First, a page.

3. Practice gratitude and selflessness in the family.
According to Pope Francis, the seeds of abuse of God’s creation and the environment are man’s own selfishness and greed. The best place to correct these sinful desires and to learn virtue is in the family, which he explains in para. 213:
“…I would stress the great importance of the family, which is ‘the place in which life – the gift of God – can be properly welcomed and protected against the many attacks to which it is exposed, and can develop in accordance with what constitutes authentic human growth. In the face of the so-called culture of death, the family is the heart of the culture of life.’**
In the family we first learn how to show love and respect for life; we are taught the proper use of things, order and cleanliness, respect for the local ecosystem and care for all creatures. In the family we receive an integral education, which enables us to grow harmoniously in personal maturity. In the family we learn to ask without demanding, to say “thank you” as an expression of genuine gratitude for what we have been given, to control our aggressivity and greed, and to ask forgiveness when we have caused harm. These simple gestures of heartfelt courtesy help to create a culture of shared life and respect for our surrounding
4. Change the way you consume products.
We as consumers have power. If we change the way we consume things, businesses will be forced to pay attention. If we as a Church, for example, stop shopping on Sundays, or stop buying unethically produced clothing, businesses will have to respond to those changes.
Pope Francis explains in para. 206:
A change in lifestyle could bring healthy pressure to bear on those who wield political, economic and social power. This is what consumer movements accomplish by boycotting certain products. They prove successful in changing the way businesses operate, forcing them to consider their environmental footprint and their patterns of production. When social pressure affects their earnings, businesses clearly have to find ways to produce differently. This shows us the great need for a sense of social responsibility on the part of consumers. “Purchasing is always a moral – and not simply economic – act”. Today, in a word, “the issue of environmental degradation challenges us to examine our life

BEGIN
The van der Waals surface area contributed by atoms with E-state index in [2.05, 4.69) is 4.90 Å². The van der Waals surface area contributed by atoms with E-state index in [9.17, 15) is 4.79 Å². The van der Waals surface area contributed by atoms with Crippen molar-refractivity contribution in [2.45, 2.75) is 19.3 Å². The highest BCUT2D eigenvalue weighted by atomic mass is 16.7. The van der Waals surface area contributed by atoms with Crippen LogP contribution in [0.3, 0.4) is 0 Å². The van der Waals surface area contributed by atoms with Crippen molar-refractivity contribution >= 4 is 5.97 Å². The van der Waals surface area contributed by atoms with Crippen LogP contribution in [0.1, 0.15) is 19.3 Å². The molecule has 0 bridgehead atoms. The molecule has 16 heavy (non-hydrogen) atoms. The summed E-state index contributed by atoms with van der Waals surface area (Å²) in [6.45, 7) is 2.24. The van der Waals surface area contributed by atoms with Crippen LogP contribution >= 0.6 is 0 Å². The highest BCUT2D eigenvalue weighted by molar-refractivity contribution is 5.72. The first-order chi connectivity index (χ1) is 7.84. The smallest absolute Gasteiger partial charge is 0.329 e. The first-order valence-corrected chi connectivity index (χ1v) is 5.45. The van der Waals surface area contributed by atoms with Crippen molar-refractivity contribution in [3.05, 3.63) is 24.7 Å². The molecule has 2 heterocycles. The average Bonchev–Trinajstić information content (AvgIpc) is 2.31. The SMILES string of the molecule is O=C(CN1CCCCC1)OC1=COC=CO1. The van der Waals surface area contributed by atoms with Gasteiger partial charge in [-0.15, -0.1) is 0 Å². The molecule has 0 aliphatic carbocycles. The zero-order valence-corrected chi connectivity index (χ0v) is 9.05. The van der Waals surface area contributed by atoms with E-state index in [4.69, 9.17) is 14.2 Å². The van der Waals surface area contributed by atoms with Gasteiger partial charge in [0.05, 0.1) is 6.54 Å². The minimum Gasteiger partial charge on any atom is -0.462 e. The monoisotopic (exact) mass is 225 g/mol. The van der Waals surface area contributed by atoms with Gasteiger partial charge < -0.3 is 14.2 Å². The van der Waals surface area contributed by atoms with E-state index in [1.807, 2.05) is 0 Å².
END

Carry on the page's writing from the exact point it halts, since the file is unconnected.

5. Simplify your life – use only what you need.
Just because you can, doesn’t mean you should. Pope Francis asks that even those who can afford more to be prudent with their lifestyle choices and to learn to find joy in the simple life.
In reality, those who enjoy more and live better each moment are those who have given up dipping here and there, always on the look-out for what they do not have… Even living on little, they can live a lot, above all when they cultivate other pleasures and find satisfaction in fraternal encounters, in service, in developing their gifts, in music and art, in contact with nature, in prayer. Happiness means knowing how to limit some needs which only diminish us, and being open to the many different possibilities which life can offer. (para. 223)
Some practical tips Pope Francis gives for simplifying your life with the environment in mind: using less heat and wearing warmer clothes, avoiding the use of plastic and paper, reducing water consumption, separating refuse, cooking only what can reasonably be consumed, showing care for other living beings, using public transport or car-pooling, planting trees, turning off unnecessary lights, or any number of other practices. (para. 211)
“There is a nobility in the duty to care for creation through little daily actions,” Pope Francis wrote. “…All of these reflect a generous and worthy creativity which brings out the best in human beings.” (para.211)
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